Helen, May 22, 2019

"Sometimes we know someone might be struggling, but we say nothing because we simply don’t know what to say."

1 in 4 people will suffer from a mental health condition in their lifetime. I am one of those people. There. I’ve said it. Out loud. 

I’ve thought long and hard about sharing this. A huge part of me wants to stay silent, to keep it private, to pretend that things like that don’t happen to people like me. But I know that by doing that I’m not playing my part in breaking down the stigma that still surrounds mental health. The stigma that makes sufferers feel ashamed and isolated. So I’m sharing my story in the hope that it will help others who are suffering in silence to speak out and ask for help.

So here goes....

It seems that me and childbirth don’t mix very well. After giving birth to my son Will, I suffered from severe post-natal depression (PND). I’d never experienced depression before and was pretty clueless about what it entailed.

When I say severe, I don’t mean feeling a bit down and tearful, which is perfectly normal for lots of new mums. I mean the can’t-get-out-of-bed, can’t function, can’t leave the house kind of depression. It hit me like a bus, rendering me unable to do even the simplest of tasks. With the help of the right medication I eventually recovered and life went back to normal. Almost as though it had never happened. 

Fast forward 5 years and we started to think about having another baby. For years I was adamant that I’d never risk it again. But time is a funny thing. The memory of just how bad it was had faded, and I told myself that I probably wouldn’t get it again. This time I knew what I was doing and we could spot the early warning signs and nip it in the bud - right? Wrong. 

A few short weeks after having Martha the depression set in, and it was every bit as bad as the first time. I couldn’t get out of bed. I couldn’t sleep. I felt utter panic from the moment I woke up to the moment I went to bed. I went from being a sociable person with lots of good friends, to someone who couldn’t leave the house or talk to people. This time it lasted for 5 months before I felt myself again.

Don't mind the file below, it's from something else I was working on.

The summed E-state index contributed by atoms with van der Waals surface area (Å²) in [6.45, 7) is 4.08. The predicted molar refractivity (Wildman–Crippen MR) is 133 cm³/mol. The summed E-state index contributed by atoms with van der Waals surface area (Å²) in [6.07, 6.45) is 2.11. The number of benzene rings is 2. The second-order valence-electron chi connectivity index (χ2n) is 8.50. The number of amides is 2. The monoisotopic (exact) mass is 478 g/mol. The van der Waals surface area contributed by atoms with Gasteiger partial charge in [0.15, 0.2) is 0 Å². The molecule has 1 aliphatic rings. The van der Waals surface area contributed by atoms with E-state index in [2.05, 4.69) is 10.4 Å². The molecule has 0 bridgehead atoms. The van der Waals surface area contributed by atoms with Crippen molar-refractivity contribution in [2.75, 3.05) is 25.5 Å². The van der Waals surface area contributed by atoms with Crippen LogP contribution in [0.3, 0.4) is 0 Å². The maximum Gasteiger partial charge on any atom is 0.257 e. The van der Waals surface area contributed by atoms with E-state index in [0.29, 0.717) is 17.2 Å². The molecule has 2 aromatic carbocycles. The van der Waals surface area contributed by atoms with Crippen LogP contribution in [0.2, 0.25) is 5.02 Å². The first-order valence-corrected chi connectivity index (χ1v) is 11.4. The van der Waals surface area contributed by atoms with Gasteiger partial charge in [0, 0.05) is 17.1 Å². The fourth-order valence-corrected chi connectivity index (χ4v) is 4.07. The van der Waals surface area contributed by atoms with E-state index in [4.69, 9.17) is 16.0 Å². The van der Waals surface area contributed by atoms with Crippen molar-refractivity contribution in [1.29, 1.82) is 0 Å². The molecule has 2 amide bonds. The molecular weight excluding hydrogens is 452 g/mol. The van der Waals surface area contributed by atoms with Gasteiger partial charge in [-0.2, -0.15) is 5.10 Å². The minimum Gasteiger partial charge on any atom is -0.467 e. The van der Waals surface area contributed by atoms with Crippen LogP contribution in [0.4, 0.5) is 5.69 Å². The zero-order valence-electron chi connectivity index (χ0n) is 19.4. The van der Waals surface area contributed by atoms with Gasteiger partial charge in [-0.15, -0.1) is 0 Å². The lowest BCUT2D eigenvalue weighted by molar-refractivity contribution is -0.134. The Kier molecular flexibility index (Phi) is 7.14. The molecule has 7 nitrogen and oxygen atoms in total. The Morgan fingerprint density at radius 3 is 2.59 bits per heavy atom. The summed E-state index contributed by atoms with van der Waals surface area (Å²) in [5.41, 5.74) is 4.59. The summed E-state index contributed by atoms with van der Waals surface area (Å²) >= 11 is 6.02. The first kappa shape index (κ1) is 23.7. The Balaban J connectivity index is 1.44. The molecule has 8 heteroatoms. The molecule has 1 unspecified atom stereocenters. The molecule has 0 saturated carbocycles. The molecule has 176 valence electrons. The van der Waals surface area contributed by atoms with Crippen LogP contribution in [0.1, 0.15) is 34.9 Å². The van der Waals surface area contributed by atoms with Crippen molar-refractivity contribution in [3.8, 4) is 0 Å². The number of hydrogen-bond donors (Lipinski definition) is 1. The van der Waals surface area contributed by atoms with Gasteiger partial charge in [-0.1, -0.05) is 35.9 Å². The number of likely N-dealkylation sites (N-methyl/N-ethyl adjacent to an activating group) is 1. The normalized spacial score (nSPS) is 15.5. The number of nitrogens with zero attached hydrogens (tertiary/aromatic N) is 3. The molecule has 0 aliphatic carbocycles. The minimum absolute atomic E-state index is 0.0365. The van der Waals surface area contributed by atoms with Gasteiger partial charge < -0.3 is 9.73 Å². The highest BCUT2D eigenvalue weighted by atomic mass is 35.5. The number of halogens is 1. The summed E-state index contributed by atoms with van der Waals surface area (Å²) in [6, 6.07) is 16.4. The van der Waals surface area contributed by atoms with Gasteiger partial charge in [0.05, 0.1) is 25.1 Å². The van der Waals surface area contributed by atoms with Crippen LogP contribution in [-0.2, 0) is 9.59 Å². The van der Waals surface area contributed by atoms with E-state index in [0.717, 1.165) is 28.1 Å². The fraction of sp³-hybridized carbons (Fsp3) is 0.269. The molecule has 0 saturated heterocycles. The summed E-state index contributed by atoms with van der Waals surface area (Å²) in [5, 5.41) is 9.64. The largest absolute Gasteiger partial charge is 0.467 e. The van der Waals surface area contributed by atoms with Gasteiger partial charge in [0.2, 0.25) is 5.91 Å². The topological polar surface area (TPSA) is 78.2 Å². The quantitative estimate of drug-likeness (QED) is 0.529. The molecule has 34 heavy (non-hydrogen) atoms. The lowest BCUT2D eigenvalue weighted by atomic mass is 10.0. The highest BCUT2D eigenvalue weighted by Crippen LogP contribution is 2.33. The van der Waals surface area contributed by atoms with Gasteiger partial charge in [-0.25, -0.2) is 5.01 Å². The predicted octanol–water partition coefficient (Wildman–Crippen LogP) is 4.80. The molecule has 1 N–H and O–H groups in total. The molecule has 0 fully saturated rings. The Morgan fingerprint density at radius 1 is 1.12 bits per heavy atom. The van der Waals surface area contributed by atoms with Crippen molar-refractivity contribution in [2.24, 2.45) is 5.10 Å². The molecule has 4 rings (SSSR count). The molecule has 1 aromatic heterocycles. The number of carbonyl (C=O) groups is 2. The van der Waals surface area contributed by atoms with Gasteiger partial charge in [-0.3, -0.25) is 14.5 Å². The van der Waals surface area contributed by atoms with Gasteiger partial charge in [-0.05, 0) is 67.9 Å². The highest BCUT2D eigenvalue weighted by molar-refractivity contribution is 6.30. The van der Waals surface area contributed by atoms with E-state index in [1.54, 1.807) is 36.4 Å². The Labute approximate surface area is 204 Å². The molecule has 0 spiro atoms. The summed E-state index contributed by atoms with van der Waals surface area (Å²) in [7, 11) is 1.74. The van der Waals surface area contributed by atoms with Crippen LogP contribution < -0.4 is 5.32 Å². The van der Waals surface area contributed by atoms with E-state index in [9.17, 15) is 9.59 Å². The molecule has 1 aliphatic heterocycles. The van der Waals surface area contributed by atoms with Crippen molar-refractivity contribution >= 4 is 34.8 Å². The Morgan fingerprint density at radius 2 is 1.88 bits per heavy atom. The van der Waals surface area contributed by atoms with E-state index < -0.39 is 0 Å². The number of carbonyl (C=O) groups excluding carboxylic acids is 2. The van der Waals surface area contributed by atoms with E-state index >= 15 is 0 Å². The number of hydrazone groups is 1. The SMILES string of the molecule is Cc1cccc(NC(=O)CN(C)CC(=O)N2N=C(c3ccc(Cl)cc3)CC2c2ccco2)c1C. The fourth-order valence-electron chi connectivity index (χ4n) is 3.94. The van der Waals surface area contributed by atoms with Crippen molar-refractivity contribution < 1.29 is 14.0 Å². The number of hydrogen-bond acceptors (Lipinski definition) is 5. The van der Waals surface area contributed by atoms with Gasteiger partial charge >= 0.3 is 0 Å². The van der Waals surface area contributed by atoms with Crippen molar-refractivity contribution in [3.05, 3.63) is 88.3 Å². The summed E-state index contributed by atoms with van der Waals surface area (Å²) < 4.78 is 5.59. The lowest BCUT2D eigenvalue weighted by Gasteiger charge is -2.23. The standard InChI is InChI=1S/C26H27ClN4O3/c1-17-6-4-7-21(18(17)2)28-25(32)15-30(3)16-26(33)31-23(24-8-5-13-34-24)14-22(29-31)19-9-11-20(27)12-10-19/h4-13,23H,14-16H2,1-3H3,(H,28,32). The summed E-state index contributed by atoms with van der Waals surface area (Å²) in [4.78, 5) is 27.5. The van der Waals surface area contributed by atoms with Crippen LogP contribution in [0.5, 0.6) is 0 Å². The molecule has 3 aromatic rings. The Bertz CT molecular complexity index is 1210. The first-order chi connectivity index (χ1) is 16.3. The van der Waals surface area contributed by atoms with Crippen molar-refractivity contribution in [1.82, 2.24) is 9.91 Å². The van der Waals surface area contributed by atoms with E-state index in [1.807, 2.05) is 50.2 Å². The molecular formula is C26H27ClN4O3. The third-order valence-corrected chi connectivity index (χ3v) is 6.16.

Heading back to work

And before we knew it, it was time to go back to work. Martha had settled in well at nursery and I was looking forward to the next stage in our journey. It just so happened that around this time I’d started (at the instruction of my doctor) to come off the anti-depressant medication I’d been taking, and with hindsight I now know that was a big mistake. I’d only been back at work for one day when the depression returned with a vengeance. I didn’t think it was possible, but this time it felt worse than ever before.

I had to tell work what was going on, which was really difficult for a number of reasons. In 20 years I’d never had any significant time off sick before, and it felt wrong, like I was a failure and letting everyone down. I’d never had to tell work about my previous PND episodes because they had both occurred when I was on maternity leave. But this was different.

Now I had no choice but to come clean and tell them about something that deep down I was incredibly ashamed of. My boss was unbelievably supportive and has never put any pressure on me to go back, which has made a massive difference. I know how lucky I am and that many others are not so fortunate and suffer terrible discrimination in the workplace when they open up about mental health conditions.